(Syndicated from An A-Blog for A-Rod)
After watching player after player go down with injuries this spring, the Yankees finally got to see a few come back from injuries yesterday when Mariano Rivera and Derek Jeter played in their first ST games. Mo struck out two in a scoreless 5th inning and Jeter went 1-2 at the plate as the leadoff DH, and both used their performances to answer the question about whether they’ll be ready in time for the start of the season. For Mo, that question wasn’t as big a deal. He’s been throwing bullpen sessions, going through everything he would in a normal spring, just not in an actual game setting. For Jeter, the question has hung over him all spring as he’s been limited to light fielding drills, light running drills, and batting cage sessions. He still has to play a few games in the field, which sounds like it might happen this coming week, but if Jeter can at least hit three weeks before the start of the season, that’s a pretty good sign that he’ll be ready.
So now that Jeter has answered the first big question, we can move to asking the second one. What kind of production can we reasonably expect from The Captain this year? The offense has already taken a lot of damage in the past four months and change, and a 39-year-old shorstop coming off major ankle surgery isn’t going to be the savior, but without any reliable backup options in sight the Yankees need something good from Jeter this year.
In case you’ve forgotten, Jeter hit .316/.362/.429 last year. His .347 wOBA and 117 wRC+ were the 2nd highest values he’s posted in the last five seasons, and after how he had looked the previous two seasons they were downright remarkable and historically impressive. The ankle surgery and his advanced age have combined to lower expectations for Jeter this year, which is understandable, but just how low those expectations should be seems to be a point of disagreement between some of the major projection systems.
- Bill James- 154 G, .298/.359/.400 slash, .332 wOBA
- Oliver- 140ish G, .269/.326/.359 slash, .303 wOBA
- ZiPS- 120 G, .277/.337/.369 slash, .311 wOBA
- CAIRO- 130 G, .295/.348/.395 slash, .330 wOBA
James and CAIRO both see Jeter staying pretty productive, with a high batting average, decent OBP, and a little more power than Jeter had in his two worst seasons (2010-2011). James’ projection of 154 games played seems incredibly aggressive given Jeter’s situation, and I would expect that Jeter will sit out enough games in the first two months of the season to make 154 an impossibility, but I think we would all take those slash lines from Jeter.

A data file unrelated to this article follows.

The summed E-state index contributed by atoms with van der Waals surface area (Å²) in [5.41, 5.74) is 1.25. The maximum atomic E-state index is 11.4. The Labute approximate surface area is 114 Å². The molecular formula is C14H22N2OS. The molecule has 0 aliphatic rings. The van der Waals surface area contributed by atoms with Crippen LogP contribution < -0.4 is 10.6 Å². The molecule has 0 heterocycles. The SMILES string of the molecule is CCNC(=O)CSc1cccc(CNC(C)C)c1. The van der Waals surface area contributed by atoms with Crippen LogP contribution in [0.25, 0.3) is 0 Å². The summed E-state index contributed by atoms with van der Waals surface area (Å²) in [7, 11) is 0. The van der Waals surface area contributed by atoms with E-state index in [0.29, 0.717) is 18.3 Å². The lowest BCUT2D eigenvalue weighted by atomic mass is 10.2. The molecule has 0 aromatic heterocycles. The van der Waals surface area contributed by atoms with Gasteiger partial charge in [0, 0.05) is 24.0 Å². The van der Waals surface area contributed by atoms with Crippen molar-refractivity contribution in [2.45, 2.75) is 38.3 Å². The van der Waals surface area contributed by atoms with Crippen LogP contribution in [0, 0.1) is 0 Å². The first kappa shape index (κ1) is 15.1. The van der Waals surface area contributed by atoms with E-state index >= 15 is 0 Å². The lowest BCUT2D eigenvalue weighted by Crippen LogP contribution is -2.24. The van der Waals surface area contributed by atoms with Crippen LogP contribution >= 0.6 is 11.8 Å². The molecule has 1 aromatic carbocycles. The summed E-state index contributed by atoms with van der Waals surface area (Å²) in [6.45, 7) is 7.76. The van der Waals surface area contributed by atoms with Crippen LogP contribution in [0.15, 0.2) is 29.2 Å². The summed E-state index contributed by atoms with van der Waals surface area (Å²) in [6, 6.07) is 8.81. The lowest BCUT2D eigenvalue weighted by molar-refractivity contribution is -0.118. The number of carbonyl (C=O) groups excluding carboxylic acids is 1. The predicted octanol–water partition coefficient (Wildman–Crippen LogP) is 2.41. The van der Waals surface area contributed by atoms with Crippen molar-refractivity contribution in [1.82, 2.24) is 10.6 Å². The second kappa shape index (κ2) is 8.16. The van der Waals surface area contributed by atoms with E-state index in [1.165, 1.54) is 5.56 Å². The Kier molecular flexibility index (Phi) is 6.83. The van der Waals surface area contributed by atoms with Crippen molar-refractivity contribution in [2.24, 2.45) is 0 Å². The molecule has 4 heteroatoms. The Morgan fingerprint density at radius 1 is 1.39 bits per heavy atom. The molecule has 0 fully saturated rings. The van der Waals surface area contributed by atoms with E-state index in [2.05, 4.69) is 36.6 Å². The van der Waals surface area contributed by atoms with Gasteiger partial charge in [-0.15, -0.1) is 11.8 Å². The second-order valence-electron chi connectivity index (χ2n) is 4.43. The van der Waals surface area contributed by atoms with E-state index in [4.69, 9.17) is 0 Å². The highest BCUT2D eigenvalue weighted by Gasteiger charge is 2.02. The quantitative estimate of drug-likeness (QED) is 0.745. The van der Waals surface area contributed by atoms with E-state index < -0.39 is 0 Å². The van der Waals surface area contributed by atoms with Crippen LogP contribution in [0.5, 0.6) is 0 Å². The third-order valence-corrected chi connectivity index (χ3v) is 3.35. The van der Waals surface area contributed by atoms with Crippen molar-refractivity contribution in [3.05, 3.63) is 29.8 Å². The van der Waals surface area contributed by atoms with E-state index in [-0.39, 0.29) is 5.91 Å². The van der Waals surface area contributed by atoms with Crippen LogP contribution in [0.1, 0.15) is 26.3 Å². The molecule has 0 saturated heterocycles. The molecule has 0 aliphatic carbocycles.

ZiPS and Oliver’s system are much less optimistic about Jeter’s chances of coming back and being productive. In fact they’re downright pessimistic. ZiPs sees Jeter taking a big hit across his slash line and only projects 120 games played, which would mean at least one 15-day DL trip for Jeter. Oliver has Jeter’s production being even lower than it was in his career-worst 2010 season and projects him to be below average offensively with that .303 wOBA. That kind of output at the top of the batting order would only serve to further exploit the team’s offensive weakness this year.
Personally, I don’t think Jeter is going to be that bad this season. I’m also not entirely sure I think he can hit .300 again and post a .330 wOBA. His ability to re-time his swing mechanics and make consistent line drive contact was the key to his success last year, and he’ll need to repeat that in 2013 to combat an expected dip in power that should come from the ankle surgery. I’d also like to see Jeter be a bit more patient and willing to take walks this season, but at this stage in his career it’s difficult to expect a change in that department. Joe will do what he needs to do early in the season to give Jeter enough rest and let him get into full game shape, and from there we’ll just have to see.
Seeing Jeter get into more spring games and play more innings should help give us a good idea of where he’s at physically and what we should expect from him once the regular season starts, but it doesn’t hurt to start setting those bars in your head now. Not being sold on the idea of Jeter hitting .300 over a full season again, I think I could live with .285/.340/.390 and 135-140 games played.
(Photo courtesy of J. Conrad Williams Jr./Newsday)